DETROIT (Dec. 19, 3:15 p.m. ET) — A mushrooming investigation into alleged price fixing by auto-parts suppliers on four continents already is the most sweeping in U.S. history, says John Terzaken, director of criminal enforcement in the antitrust division of the U.S. Department of Justice.
The investigation has now spread to include six automotive component segments. The parts involved were sold both to automakers and in the aftermarket, and the probe continues to expand, he said.
“This is a very broad investigation. There is much more to come,” Terzaken told Automotive News. “In terms of the breadth of the investigation and the scope of the commerce involved, there's certainly nothing on the record that parallels this.”
Terzaken said officials from “Australia and other jurisdictions” have joined the investigation, along with previously disclosed participation of the European Union, Japan and the United States.
The investigation has cast a broad shadow over the industry, but its limited public disclosures have left supplier executives struggling to answer questions from colleagues and industry acquaintances about whether their companies are suspected of wrongdoing.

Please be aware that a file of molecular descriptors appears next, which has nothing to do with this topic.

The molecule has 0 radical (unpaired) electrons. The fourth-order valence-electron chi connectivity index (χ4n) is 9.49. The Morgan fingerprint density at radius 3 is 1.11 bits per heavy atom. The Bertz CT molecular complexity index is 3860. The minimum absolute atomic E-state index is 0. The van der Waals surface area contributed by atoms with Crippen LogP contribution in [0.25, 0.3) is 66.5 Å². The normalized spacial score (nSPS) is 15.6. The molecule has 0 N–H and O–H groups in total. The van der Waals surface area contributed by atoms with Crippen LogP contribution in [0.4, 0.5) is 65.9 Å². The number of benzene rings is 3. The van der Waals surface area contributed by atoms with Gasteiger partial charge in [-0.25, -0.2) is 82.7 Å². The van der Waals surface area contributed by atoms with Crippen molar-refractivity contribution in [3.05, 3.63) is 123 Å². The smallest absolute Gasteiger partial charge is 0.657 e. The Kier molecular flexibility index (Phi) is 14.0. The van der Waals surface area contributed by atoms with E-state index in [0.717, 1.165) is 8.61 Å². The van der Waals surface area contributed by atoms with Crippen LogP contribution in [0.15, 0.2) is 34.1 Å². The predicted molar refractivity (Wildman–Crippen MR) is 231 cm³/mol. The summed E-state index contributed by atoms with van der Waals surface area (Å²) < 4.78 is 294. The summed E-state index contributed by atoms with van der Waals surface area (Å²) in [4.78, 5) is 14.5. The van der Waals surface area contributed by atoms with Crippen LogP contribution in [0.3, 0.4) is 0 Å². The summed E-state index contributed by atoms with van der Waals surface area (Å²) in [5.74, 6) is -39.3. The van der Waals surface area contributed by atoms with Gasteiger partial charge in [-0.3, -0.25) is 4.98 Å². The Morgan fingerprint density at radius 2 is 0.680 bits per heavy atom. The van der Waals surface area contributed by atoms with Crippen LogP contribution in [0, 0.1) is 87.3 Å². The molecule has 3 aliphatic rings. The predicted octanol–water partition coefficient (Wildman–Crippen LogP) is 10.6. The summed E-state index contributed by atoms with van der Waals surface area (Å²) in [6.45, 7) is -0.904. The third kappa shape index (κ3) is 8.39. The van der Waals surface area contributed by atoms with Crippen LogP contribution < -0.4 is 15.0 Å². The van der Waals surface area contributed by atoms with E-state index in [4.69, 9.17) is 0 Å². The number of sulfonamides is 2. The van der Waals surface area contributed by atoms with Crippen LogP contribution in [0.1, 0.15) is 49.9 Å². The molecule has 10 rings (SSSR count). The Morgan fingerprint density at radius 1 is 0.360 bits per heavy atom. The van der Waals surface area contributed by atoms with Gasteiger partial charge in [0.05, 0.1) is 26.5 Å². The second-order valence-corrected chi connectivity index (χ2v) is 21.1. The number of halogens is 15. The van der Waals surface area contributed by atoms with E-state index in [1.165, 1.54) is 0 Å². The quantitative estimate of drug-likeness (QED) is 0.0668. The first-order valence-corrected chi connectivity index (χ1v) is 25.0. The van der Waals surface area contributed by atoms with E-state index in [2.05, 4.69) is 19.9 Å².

In response to the expanding case, U.S. suppliers are reviewing their own exposure and will gather in Detroit within the next two months to discuss the case, said officials of the Original Equipment Suppliers Association, an industry trade group.
With subpoenas and further raids by officials on at least four continents, the investigation has broadened to include at least 19 suppliers in six auto supply sectors.
As the investigation expands, suppliers have powerful incentives to turn themselves in and report others. Antitrust laws in the United States and dozens of other countries provide for sentencing leniency for those who cooperate — and amnesty for those who are the first to provide evidence of previously unknown antitrust activity.
Neil De Koker, CEO of the Original Equipment Suppliers Association, which represents more than 400 automotive suppliers that do business in North America, said: “One of the concerns is: Where's it going next? These are criminal investigations, so there's no public report of what they're looking for.”
He said the Detroit conference for its members in late January or early February is meant to discuss the case and review antitrust laws and procedures.
“The cooperation among the governments working together — to have it expand globally like that — I think [suppliers] are definitely looking” at their own activities to make sure they are in the clear, De Koker said.
A complete version of this story is available on www.autonews.com.